Vehicles move thought the main gate at the Navy yard in Philadelphia.
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PHILADELPHIA — The city’s Navy Yard, a massive military powerhouse where battleships were born until the Cold War put it on ice, is celebrating a milestone that seemed a stretch when the Navy shipped out 17 years ago.
The nation’s first shipyard — its origins date to 1776 — the property is now home to 130 companies.
“There was a lot of uncertainty early on,” said John Grady, president of the Philadelphia Industrial Development Corp. “People weren’t sure what we were going to do to replace this engine of activity that was there.”
Last week, the Navy Yard marked its 10,000-employee milestone and unveiled an update to its 2004 master plan that is forecasting 1,000 apartments, more parks and open space, more construction, and continued adaptive reuse of Navy-era industrial buildings.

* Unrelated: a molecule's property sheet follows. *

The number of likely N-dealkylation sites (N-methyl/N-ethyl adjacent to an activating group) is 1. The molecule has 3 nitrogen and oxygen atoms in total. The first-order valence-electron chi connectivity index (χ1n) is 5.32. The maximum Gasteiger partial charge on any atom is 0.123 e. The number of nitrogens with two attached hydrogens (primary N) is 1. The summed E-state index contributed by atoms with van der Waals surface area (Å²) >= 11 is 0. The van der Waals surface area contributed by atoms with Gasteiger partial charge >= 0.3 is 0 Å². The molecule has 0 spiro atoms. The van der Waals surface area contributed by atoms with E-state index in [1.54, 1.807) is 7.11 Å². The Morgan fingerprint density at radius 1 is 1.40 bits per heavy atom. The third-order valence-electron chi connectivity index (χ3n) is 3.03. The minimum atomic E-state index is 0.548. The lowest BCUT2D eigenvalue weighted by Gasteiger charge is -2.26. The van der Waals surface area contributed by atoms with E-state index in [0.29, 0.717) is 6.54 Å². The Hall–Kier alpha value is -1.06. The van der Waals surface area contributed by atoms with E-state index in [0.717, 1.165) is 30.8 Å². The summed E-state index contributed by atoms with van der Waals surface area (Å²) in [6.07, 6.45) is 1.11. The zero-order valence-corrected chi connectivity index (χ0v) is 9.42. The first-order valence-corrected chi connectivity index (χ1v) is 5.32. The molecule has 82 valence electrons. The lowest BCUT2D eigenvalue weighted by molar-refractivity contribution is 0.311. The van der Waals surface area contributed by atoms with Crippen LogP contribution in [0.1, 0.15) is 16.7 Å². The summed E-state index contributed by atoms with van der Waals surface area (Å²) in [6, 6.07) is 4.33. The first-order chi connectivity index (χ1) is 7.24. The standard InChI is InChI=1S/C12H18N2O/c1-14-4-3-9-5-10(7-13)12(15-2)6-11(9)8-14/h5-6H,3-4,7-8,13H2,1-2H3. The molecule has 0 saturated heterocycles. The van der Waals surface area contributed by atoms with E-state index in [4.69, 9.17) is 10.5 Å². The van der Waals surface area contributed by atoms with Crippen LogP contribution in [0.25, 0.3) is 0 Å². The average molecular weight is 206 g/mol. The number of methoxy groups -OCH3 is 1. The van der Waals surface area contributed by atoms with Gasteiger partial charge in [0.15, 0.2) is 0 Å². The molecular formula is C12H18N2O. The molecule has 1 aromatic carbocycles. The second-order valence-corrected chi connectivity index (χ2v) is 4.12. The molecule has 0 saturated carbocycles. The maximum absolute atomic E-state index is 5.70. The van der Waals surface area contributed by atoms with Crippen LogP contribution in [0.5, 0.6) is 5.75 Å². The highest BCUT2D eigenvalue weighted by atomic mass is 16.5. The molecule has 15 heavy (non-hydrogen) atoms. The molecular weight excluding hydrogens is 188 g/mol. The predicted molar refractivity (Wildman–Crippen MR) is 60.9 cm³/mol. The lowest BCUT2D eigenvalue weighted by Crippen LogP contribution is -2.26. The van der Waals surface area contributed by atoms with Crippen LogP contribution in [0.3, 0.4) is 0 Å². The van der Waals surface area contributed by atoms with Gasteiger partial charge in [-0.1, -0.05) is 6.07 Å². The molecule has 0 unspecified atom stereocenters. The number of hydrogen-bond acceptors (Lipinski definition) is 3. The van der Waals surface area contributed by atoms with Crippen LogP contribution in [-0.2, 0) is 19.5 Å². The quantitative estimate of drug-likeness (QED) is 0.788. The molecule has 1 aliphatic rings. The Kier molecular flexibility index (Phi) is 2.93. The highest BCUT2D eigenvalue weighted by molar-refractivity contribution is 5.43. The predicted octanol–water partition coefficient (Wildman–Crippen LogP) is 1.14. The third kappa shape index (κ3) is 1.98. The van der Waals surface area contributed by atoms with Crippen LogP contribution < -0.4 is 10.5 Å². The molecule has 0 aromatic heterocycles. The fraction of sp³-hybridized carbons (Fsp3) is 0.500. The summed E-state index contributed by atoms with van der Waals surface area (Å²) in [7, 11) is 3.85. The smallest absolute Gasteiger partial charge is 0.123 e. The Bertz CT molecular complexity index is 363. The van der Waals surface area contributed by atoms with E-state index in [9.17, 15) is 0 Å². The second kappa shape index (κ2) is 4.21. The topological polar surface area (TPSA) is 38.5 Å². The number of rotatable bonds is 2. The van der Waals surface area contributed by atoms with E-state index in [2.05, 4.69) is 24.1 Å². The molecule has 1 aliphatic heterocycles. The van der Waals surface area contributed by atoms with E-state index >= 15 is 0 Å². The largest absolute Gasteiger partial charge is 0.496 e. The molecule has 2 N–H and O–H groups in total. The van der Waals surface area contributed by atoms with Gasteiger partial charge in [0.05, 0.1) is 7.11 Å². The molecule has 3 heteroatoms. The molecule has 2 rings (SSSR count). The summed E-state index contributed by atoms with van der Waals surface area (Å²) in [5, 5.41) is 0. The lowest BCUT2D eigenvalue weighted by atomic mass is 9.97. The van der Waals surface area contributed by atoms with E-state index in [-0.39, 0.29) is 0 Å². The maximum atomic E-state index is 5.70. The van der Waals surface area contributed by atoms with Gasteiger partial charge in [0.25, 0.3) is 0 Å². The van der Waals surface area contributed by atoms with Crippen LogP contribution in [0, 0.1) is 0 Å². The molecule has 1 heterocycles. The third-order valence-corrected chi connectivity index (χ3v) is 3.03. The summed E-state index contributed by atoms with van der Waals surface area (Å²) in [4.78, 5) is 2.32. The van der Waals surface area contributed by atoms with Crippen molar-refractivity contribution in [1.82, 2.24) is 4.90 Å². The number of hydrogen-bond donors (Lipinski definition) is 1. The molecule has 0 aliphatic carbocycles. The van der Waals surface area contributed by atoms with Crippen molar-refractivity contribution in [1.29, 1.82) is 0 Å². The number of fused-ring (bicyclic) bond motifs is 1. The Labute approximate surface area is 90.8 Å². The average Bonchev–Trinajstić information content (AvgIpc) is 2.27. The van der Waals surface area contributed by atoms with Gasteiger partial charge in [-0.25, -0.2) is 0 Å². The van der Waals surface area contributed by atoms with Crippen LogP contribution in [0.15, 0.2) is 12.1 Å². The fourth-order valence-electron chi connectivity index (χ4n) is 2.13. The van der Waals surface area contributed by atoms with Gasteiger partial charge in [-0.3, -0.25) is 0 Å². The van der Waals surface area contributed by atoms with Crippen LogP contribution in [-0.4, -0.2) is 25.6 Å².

About $30 million in city wage taxes and $47 million in state income and sales taxes were generated last year.
About one-third of the 130 businesses get some form of tax break but in exchange must make a certain amount of capital investments or increase employment. Companies calling the Navy Yard home include Urban Outfitters and Tasty Baking Co.; several universities offer classes and other schools collaborate with private firms on green-energy research.
The end of the Cold War spelled the end of the shipyard, and by 1996 the Navy had packed its bags. Roughly 7,000 civilian jobs were lost.
After the Navy transferred ownership of about 1,100 acres to the Philadelphia Industrial Development Corp., the public-private partnership began floating ideas for the site. Four years later, a road map was unveiled to guide growth of what essentially is a city within a city at the southern end of Broad Street.
The Navy Yard hasn’t abandoned its industrial roots. Aker Philadelphia Shipyard makes commercial tanker ships, other firms build shipbuilding-related products, and the Navy has research and engineering facilities on site and as some mothballed ships.
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